Lips, Lunch & Prayer

Below is a description of the Colorado Prayer Luncheon which was the subject of a lawsuit taken on behalf of the Foundation by attorney Robert Tiernan.

Well, we ate, listened and they prayed. An exercise in passivity. Ho Hum! Now what?

The Colorado Prayer Luncheon on March 4, 1994 was promoted as "a coming together of schools, churches, agencies, state and municipal leaders to reverse family disintegration and moral decline." What was accomplished? Was there an outcome? It looked exactly like the preacher preaching to the choir. Everyone was well-dressed (at $22.00 per ticket, who else could afford to attend?), probably 85-90 percent white and obviously on their best behavior. There was no interaction, no questions or comments, because there was absolutely no provision for anything of that sort. There was nothing particularly friendly in the atmosphere and everyone seemed to converse only with those who came as their partners or in a group.

The crowd was dismissed at 2:00 pm at which time vague "Breakout" sessions were announced. Out of 900 attendees (as reported by the Post and probably plumped up) there were 25-30 bodies at the breakout. Maybe I should have stayed to see what transpired (or didn't) between these few more dedicated individuals but my "spirit" had waned.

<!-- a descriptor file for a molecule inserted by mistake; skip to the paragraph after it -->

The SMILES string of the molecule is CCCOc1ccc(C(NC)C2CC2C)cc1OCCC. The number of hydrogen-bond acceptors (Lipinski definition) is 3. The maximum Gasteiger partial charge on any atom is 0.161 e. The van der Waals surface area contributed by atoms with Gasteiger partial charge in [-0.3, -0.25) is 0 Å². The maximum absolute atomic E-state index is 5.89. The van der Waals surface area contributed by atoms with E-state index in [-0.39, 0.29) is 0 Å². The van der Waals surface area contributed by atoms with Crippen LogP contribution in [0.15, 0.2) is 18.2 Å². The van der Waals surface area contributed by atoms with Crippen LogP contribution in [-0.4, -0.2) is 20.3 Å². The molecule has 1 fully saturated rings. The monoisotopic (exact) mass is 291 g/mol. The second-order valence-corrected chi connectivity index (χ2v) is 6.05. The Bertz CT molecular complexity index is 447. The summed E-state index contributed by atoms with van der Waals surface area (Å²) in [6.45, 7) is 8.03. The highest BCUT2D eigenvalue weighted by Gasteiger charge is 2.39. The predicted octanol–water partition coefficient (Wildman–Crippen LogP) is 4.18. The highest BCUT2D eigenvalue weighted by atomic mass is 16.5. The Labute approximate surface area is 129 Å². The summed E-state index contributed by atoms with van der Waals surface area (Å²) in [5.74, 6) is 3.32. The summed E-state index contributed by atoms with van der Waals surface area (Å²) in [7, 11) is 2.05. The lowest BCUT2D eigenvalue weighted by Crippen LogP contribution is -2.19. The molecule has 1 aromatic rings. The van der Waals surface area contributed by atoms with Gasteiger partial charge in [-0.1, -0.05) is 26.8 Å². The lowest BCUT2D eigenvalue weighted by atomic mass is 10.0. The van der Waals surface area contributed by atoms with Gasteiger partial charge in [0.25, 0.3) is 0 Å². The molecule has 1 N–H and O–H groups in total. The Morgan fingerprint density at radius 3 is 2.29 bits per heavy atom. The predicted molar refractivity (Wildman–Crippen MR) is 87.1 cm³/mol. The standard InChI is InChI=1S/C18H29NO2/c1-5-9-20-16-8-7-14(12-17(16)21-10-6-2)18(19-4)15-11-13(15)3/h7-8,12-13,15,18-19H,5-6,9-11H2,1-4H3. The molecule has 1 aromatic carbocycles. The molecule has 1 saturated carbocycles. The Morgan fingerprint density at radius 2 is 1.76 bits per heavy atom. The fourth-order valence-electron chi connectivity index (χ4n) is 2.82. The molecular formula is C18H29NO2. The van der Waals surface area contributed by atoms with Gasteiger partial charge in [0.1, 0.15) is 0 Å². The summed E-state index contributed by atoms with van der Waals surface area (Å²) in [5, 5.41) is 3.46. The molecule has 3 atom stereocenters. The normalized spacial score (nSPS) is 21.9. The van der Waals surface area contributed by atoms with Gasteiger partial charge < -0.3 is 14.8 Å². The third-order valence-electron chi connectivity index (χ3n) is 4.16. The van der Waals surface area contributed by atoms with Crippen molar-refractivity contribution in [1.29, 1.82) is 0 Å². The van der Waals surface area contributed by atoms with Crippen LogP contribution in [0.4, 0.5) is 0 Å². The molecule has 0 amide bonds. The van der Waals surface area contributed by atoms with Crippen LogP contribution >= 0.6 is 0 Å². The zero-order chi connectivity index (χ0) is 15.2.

Now for some program highlights and comments. First you will be happy to know that we got their attention. Every speaker opened with some comment about the hearing of the Freedom From Religion Foundation's lawsuit.

Gov. Roy Romer was in Florida on a business trip, so his younger son, Chris, stood in for him. He told a story of "borrowed" gum and a 120-mile trip to make restitution, demonstrating how his father taught morals and values.

Next, Denver Mayor Wellington Webb started by mentioning the hearing and also referred to the previous lawsuit forcing the city to distance itself from a Day of Prayer, without acknowledging his chastisement and subsequent court-ordered apology. He called himself "a Baptist before he was Mayor" and said those in office should not have to give up freedom of expression and personal beliefs. He then stated that he had placed his left hand on a bible when he was first sworn into office as mayor and "if there was no conflict there [church and state] there shouldn't be here."